It was springtime in Tennessee when I bought my first old house. With summer coming on and the prospect of no central air conditioning, you can bet that Christmas was on my mind. I spent long hours thinking about where we would put the Christmas tree, what kind of garlands and swag we would hang on the big porch and how we would dress up the place to look like a winter wonderland, just in time for the biggest Christmas party the neighborhood had ever seen.
But as with most things concerning old houses, you should always have a "plan B."
Holiday "oops" and lessons learned
One of the most eye-opening lessons about old houses during the holidays came at my neighbor's expense. He had a beautiful home that he dressed up for every holiday, and it was always a sight to behold. As Christmas approached, he added a new outdoor decoration -- a lovely wooden plaque in the shape of a Christmas tree, one that had his family's last name emblazoned proudly across the front.
He carried it to the perfect spot in the front yard. With a mallet, he began to pound the steel support rod into the ground. After only four taps of the mallet, water suddenly erupted from beneath his feet. It was a fast flood that was soon pouring into the street.
The support rod had somehow found its way into a crack in a pipe, and the force of the mallet driving it down made the crack bigger. Much bigger. His holiday decorations were put on hold as bulldozers made an appearance and the pipes under his yard were replaced.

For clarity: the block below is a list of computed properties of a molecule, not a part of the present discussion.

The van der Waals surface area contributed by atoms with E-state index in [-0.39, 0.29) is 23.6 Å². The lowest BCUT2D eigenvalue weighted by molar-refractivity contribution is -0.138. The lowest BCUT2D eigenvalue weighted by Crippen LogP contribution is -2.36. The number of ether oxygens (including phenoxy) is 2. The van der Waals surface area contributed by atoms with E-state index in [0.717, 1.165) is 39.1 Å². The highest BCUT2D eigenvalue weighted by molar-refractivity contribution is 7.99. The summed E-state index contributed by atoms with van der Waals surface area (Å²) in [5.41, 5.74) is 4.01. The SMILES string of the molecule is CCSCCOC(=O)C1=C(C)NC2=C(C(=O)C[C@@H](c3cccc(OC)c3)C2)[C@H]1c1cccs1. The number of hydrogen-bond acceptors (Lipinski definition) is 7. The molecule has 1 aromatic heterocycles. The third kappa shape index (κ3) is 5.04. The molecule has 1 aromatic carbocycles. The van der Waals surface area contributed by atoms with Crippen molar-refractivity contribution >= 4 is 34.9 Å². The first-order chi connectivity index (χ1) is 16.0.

Lesson learned: Keep decorations away from ancient pipes.
For our first Christmas in the old house, I went overboard in a big way. I invested in several hundred feet of lights, purchased a ten-foot cedar tree (hey, now I could make good use of those high ceilings!) and went bananas with miles of garland. It was all perfectly beautiful and exciting and was sure to be the envy of the neighborhood.
Then I plugged it all in.
There was a moment of sheer beauty before the lights went out. ALL the lights. And the refrigerator, and the furnace, and everything else. The whole place shut down.
I had blown every fuse in the box -- every one of them. Even ones that weren't remotely involved in the big light show. How that happened I will never know, but it's safe to say that my holiday decorating dreams were downsized in a hurry.
Lesson learned: Ancient fuses and holiday decorations don't mix.
The week before Christmas, I found myself alone in the house. The sun was setting, and the familiar red glow was shining through the windows. I plugged in the lights for the tree (which was now a much smaller version of the original behemoth) and sat in the corner of the room with a mug of hot chocolate, surveying the house.
Tiny white lights twinkled. The furnace kicked in with a gentle whoosh. There was a fine layer of snow on the ground outside the old windows. The hardwood floor creaked when I shifted in my seat. The house smelled of cinnamon, cedar and old wood. I could close my eyes and imagine the first Christmas shared by a family there, probably sometime in the early 1900s.
Did they have candles in the windows? Was there snow on the ground? Did they have a fire burning in the big fireplace? Did they have presents under the tree, homemade stockings filled with candies, excited children thumping down the stairs on Christmas morning?
No matter what kind of celebration they had, I have to believe that there were magical moments in that old house. And now, it was our turn. I sat there and watched the sun go down, watched the lights twinkle and waited for my family to come home to their little piece of old-fashioned paradise.
Lesson learned: Old houses make for a magical holiday season.